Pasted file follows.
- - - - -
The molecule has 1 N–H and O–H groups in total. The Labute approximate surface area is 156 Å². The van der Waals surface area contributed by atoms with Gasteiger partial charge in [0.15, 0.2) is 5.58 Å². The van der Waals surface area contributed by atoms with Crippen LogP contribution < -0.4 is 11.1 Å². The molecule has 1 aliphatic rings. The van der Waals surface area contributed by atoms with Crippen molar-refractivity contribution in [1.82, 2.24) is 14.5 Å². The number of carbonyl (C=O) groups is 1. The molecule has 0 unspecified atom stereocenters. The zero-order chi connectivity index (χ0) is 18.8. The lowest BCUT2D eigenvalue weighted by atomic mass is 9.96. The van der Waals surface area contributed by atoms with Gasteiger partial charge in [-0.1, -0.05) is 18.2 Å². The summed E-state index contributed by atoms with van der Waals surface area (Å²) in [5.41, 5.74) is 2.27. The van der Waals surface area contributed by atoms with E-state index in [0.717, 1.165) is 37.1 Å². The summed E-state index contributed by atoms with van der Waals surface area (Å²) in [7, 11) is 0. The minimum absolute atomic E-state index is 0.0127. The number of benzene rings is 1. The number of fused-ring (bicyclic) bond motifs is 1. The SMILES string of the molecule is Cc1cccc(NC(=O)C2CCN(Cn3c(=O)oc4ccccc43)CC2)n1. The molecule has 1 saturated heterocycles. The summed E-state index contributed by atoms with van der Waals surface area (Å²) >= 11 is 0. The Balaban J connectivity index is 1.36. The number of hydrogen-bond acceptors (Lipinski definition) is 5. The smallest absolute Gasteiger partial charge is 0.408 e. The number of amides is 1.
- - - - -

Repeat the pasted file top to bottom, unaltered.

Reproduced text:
The molecule has 1 N–H and O–H groups in total. The Labute approximate surface area is 156 Å². The van der Waals surface area contributed by atoms with Gasteiger partial charge in [0.15, 0.2) is 5.58 Å². The van der Waals surface area contributed by atoms with Crippen LogP contribution < -0.4 is 11.1 Å². The molecule has 1 aliphatic rings. The van der Waals surface area contributed by atoms with Crippen molar-refractivity contribution in [1.82, 2.24) is 14.5 Å². The number of carbonyl (C=O) groups is 1. The molecule has 0 unspecified atom stereocenters. The zero-order chi connectivity index (χ0) is 18.8. The lowest BCUT2D eigenvalue weighted by atomic mass is 9.96. The van der Waals surface area contributed by atoms with Gasteiger partial charge in [-0.1, -0.05) is 18.2 Å². The summed E-state index contributed by atoms with van der Waals surface area (Å²) in [5.41, 5.74) is 2.27. The van der Waals surface area contributed by atoms with E-state index in [0.717, 1.165) is 37.1 Å². The summed E-state index contributed by atoms with van der Waals surface area (Å²) in [7, 11) is 0. The minimum absolute atomic E-state index is 0.0127. The number of benzene rings is 1. The number of fused-ring (bicyclic) bond motifs is 1. The SMILES string of the molecule is Cc1cccc(NC(=O)C2CCN(Cn3c(=O)oc4ccccc43)CC2)n1. The molecule has 1 saturated heterocycles. The summed E-state index contributed by atoms with van der Waals surface area (Å²) >= 11 is 0. The Balaban J connectivity index is 1.36. The number of hydrogen-bond acceptors (Lipinski definition) is 5. The smallest absolute Gasteiger partial charge is 0.408 e. The number of amides is 1.